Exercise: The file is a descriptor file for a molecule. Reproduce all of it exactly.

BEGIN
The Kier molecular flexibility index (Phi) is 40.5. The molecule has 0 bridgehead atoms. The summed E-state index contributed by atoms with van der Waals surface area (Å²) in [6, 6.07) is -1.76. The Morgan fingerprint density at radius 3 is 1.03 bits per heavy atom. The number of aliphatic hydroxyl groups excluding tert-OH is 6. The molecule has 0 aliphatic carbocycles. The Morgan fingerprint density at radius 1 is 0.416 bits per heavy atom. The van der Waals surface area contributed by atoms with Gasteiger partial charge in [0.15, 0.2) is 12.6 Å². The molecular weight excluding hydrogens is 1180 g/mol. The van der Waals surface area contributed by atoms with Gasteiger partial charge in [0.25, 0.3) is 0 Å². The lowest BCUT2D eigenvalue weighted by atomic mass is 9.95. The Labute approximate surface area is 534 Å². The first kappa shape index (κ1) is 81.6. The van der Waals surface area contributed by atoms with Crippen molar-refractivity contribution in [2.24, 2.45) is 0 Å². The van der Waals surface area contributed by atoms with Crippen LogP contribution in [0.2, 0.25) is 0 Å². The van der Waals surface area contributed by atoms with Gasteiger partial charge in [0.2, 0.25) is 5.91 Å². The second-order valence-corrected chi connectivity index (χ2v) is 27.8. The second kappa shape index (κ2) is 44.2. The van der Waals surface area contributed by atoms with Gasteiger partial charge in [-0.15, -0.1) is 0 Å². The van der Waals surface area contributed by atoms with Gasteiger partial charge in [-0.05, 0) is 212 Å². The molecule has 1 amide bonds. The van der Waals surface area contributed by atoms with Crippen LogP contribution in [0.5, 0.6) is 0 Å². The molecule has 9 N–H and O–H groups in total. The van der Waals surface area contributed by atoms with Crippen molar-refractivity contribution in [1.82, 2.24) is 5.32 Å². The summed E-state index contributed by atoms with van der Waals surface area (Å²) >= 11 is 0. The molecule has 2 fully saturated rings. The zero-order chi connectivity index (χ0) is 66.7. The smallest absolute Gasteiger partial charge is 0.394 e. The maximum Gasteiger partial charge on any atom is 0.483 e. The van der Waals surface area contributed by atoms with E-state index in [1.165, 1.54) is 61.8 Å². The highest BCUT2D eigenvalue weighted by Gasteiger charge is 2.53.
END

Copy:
The Kier molecular flexibility index (Phi) is 40.5. The molecule has 0 bridgehead atoms. The summed E-state index contributed by atoms with van der Waals surface area (Å²) in [6, 6.07) is -1.76. The Morgan fingerprint density at radius 3 is 1.03 bits per heavy atom. The number of aliphatic hydroxyl groups excluding tert-OH is 6. The molecule has 0 aliphatic carbocycles. The Morgan fingerprint density at radius 1 is 0.416 bits per heavy atom. The van der Waals surface area contributed by atoms with Gasteiger partial charge in [0.15, 0.2) is 12.6 Å². The molecular weight excluding hydrogens is 1180 g/mol. The van der Waals surface area contributed by atoms with Gasteiger partial charge in [0.25, 0.3) is 0 Å². The lowest BCUT2D eigenvalue weighted by atomic mass is 9.95. The Labute approximate surface area is 534 Å². The first kappa shape index (κ1) is 81.6. The van der Waals surface area contributed by atoms with Crippen molar-refractivity contribution in [2.24, 2.45) is 0 Å². The van der Waals surface area contributed by atoms with Crippen LogP contribution in [0.2, 0.25) is 0 Å². The van der Waals surface area contributed by atoms with Gasteiger partial charge in [0.2, 0.25) is 5.91 Å². The second-order valence-corrected chi connectivity index (χ2v) is 27.8. The second kappa shape index (κ2) is 44.2. The van der Waals surface area contributed by atoms with Gasteiger partial charge in [-0.15, -0.1) is 0 Å². The van der Waals surface area contributed by atoms with Gasteiger partial charge in [-0.05, 0) is 212 Å². The molecule has 1 amide bonds. The van der Waals surface area contributed by atoms with Crippen LogP contribution in [0.5, 0.6) is 0 Å². The molecule has 9 N–H and O–H groups in total. The van der Waals surface area contributed by atoms with Crippen molar-refractivity contribution in [1.82, 2.24) is 5.32 Å². The summed E-state index contributed by atoms with van der Waals surface area (Å²) >= 11 is 0. The molecule has 2 fully saturated rings. The zero-order chi connectivity index (χ0) is 66.7. The smallest absolute Gasteiger partial charge is 0.394 e. The maximum Gasteiger partial charge on any atom is 0.483 e. The van der Waals surface area contributed by atoms with E-state index in [1.165, 1.54) is 61.8 Å². The highest BCUT2D eigenvalue weighted by Gasteiger charge is 2.53.